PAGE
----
07 October 2007

Apologeticus Now

Tadhg had an interesting post a few days ago about a comparative list of unread books that he had in common with other users of LibraryThing, along the lines of which are the most unread or unfinished books that everyone seems to own.

I'm reading Nassim Nicholas Taleb's "The Black Swan", incidentally one of the best anti-business books I have read, and it starts by referring to Umberto Eco's library. Taeleb writes:
"He (Eco) is the owner of a large personal library (containing thirty thousand books), and separates visitors into two categories: those who react with "Wow! Signore professore dottore Eco, what a library you have! How many of these books have you read?" and the others - a very small minority - who get the point that a private library is not an ego-boosting appendage but a research tool. Read books are far less valuable than unread ones"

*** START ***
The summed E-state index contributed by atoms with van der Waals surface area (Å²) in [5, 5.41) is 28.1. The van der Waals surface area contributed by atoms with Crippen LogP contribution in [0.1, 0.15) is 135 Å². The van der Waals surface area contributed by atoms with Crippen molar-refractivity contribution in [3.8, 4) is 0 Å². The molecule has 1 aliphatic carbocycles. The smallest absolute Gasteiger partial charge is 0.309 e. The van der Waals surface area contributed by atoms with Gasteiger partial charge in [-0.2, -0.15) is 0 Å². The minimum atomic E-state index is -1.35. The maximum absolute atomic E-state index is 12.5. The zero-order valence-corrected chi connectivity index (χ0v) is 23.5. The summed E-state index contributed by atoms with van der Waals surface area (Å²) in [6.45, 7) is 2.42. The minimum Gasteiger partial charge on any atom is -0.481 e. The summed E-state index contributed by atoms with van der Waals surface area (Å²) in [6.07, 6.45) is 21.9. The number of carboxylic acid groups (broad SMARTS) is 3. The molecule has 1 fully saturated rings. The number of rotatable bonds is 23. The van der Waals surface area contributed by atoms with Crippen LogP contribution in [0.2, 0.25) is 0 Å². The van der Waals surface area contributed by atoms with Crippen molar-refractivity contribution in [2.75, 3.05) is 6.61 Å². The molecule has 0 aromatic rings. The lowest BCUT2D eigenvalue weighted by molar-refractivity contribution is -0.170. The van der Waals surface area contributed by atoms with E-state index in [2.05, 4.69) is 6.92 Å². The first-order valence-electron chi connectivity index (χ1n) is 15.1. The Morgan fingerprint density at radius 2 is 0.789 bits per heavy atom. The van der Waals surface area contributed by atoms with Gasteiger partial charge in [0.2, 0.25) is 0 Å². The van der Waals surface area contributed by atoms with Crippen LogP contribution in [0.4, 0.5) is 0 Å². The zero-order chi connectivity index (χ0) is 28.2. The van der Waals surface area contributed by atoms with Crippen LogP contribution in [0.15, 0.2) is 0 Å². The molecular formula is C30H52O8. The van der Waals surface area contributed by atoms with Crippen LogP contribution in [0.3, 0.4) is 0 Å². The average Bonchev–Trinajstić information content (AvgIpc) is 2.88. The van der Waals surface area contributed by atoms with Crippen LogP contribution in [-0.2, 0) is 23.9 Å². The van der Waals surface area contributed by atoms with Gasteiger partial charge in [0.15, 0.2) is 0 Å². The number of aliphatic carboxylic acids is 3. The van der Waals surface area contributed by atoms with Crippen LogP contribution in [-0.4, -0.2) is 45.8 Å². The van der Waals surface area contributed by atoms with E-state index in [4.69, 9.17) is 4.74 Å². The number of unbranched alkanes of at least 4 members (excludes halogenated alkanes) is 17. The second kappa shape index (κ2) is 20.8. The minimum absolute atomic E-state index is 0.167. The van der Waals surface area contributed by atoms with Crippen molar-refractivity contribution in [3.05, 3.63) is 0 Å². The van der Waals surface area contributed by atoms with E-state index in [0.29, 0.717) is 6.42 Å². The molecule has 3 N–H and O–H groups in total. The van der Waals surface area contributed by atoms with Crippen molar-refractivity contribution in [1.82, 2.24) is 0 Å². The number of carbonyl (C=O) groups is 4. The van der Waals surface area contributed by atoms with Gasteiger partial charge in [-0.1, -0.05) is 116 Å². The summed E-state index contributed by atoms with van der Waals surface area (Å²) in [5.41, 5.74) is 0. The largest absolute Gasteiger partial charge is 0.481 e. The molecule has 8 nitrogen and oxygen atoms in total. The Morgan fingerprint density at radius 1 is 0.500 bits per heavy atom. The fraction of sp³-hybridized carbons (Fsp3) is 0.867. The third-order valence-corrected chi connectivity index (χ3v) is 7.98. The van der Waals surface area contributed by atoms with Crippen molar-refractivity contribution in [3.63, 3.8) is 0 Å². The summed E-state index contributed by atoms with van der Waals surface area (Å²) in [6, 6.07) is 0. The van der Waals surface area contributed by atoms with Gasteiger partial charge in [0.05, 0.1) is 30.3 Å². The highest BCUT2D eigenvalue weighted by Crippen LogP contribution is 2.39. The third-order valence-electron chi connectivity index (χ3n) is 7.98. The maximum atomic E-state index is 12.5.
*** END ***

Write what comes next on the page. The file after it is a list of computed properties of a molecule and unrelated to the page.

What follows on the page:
Talib argues that you should take every opportunity you have to add to your collection, not only so that you have material available on hand as reference at a later stage, but to remind you in an ever more menacingly way as you grow older and your collection grows larger, of how much you do not know. He calls this an "anti-library", and I am reminded of Tertullian's line "hominem te esse memento" in Apologeticus, often attributed to the slave riding behind Caesar, whispering in his ear as the crowds acclaim him, "remember you are but a man".

My library is full of books that I have yet to start, or have not yet finished, and they loom at me mockingly every day reminding me of all the things that I want to know, but do not. My anti-library is one of my most treasured possessions, and I hope it continues to grow.


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